Trans Eurasia travel

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Ferghana Valley and the North

The North of Tajikistan comprises part of the Ferghana valley, which is the very heart of Central Asia. The Tajik section is known as Sughd, replacing the old name of Khujand that is still commonly in use. Sughd is separated physically from the rest of the country by the Zarafshan range of mountains. Until recently this meant that the region was cut off from the south for six months of the year, because the passes were blocked with snow. With the opening of the Anzob tunnel and the Shahristan tunnel in 2012, a connection is established throughout the year. The area was removed from Uzbekistan and tacked on to Tajikistan by Stalin in 1929, partly to ensure the criteria of a population of one million for a new Socialist Soviet Republic was fulfilled. It was also part of a general divide and rule policy, as the majority of the population in this northern enclave are Uzbeks, in a mainly Tajik state. In neighbouring Uzbekistan, great cities of Bukhara and Samarqand have large Tajik populations.

The story of this part of Tajikistan is much more closely linked with the other parts of the Ferghana valley in present day Uzbekistan and Kyrgyzstan, than to the country to the south. The area is the most productive in Tajikistan, providing two thirds of GDP, with a third of the population. It has 75 per cent of the arable land.

Until Independence, this area was the powerhouse of the Communist Party in the Soviet Socialist Republic of Tajikistan. All the leaders of the country came from this area. It is only since the rise to power of President Rahmon in the 1990s that this power structure has been turned upside down. Now the elite come from the southern province of Khatlon, centred on the town of Kulob.

During the civil war (1992-1997) there was no fighting in this area, although in 1998 an ex-civil war commander, Mahmud Khudoberdiev, led an uprising there. His three-day insurrection ended with a dramatic shoot-out at the medieval citadel in which about a hundred people were killed according to official figures. These days, Sugdh is again important politically. A strong Islamic tradition, coupled with a rising generation anxious for a better life, mean this is an area the Dushanbe government watches with care.

The Ferghana valley has been a centre of civilisation in Central Asia for centuries. It is very fertile and a famous trading post, sitting at the crossroads between China, India, Turkey and roads north. Babur, founder of the Mughal dynasty in India, was born at Andijan, one of the main cities of Ferghana. All his life he yearned for the delights of his home area, particularly the luscious melons. They are still luscious. The fields of wheat and orchards of the past have now largely given way to cotton, but the area still grows a rich variety of produce. The Tajik section includes the enormous Karakum Lake, 65km long by 20-8km wide, dug by the Soviets to provide irrigation, a reservoir and hydro-electricity. There are some tatty resorts at the western end of the lake.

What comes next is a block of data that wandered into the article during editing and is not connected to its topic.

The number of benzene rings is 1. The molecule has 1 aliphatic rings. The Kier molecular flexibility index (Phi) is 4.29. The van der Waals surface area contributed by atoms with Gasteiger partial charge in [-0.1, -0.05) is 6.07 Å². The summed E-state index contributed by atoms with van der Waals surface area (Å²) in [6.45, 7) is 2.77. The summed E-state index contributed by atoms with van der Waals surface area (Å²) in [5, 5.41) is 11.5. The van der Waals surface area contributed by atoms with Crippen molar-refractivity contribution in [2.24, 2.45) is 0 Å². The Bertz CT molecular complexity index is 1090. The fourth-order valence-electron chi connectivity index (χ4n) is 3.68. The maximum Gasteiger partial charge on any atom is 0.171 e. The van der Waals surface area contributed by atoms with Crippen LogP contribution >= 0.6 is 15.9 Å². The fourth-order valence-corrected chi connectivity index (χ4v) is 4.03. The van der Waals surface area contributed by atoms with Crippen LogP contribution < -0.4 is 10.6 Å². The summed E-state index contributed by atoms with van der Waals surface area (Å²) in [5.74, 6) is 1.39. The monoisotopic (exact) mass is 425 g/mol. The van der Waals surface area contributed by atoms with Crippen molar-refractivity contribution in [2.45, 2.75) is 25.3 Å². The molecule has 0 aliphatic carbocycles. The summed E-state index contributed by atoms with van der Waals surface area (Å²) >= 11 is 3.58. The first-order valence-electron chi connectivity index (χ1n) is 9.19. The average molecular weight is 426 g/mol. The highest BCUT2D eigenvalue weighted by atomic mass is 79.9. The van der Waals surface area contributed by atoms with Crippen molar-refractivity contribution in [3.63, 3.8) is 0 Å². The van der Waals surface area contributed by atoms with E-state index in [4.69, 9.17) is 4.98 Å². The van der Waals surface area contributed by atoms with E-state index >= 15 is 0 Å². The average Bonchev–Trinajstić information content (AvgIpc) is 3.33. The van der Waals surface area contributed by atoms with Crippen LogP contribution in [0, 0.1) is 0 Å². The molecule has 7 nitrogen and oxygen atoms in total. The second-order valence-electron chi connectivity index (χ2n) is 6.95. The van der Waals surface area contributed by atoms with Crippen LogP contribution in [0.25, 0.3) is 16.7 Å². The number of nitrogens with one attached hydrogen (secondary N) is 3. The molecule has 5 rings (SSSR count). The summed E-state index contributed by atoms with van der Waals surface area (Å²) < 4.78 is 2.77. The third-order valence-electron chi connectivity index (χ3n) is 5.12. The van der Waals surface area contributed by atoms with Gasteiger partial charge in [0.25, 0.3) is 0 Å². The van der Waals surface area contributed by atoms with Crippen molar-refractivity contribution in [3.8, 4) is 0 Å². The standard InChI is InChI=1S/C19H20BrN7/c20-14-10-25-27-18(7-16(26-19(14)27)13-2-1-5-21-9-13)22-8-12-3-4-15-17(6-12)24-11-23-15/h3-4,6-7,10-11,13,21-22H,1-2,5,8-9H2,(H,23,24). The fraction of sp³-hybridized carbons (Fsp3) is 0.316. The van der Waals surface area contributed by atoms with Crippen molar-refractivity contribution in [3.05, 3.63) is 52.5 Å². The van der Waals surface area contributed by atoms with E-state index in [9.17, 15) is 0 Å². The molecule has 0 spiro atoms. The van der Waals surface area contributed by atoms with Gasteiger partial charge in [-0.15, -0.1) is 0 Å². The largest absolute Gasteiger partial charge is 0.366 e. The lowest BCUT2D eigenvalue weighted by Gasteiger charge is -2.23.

It is uncomfortably hot in summer, and chilly in winter. Spring and autumn are the best times to visit.

Sughd can be reached by road from the south (throughout the year from 2012). The journey from Uzbekistan is much easier, either from Tashkent along the M34 road or from Samarqand along the M39 and A376. An Uzbek visa is required. Be aware that there have been many instances when the Uzbeks have closed the border crossings. Check the latest situation on websites or with a local travel company. From Kyrgyzstan there is a good road from Andijan and Kokand. A visa is required. Allow plenty of time to obtain visas, better still get them before you travel to Central Asia.


-    Istaravshan, with its ancient citadel, old town and magnificent mosques and madrassas. All on a much smaller scale than Bukhara and Samarqand, but with no tourists.
-    Khujand, an ancient city with some relics of its past, overlaid with standard Soviet constructions. It is a bustling place with some fine buildings, and the extraordinary palace of the Arbob collective farm.
-    A number of surprising gems in unlikely places, near Isfara and Kanibadam.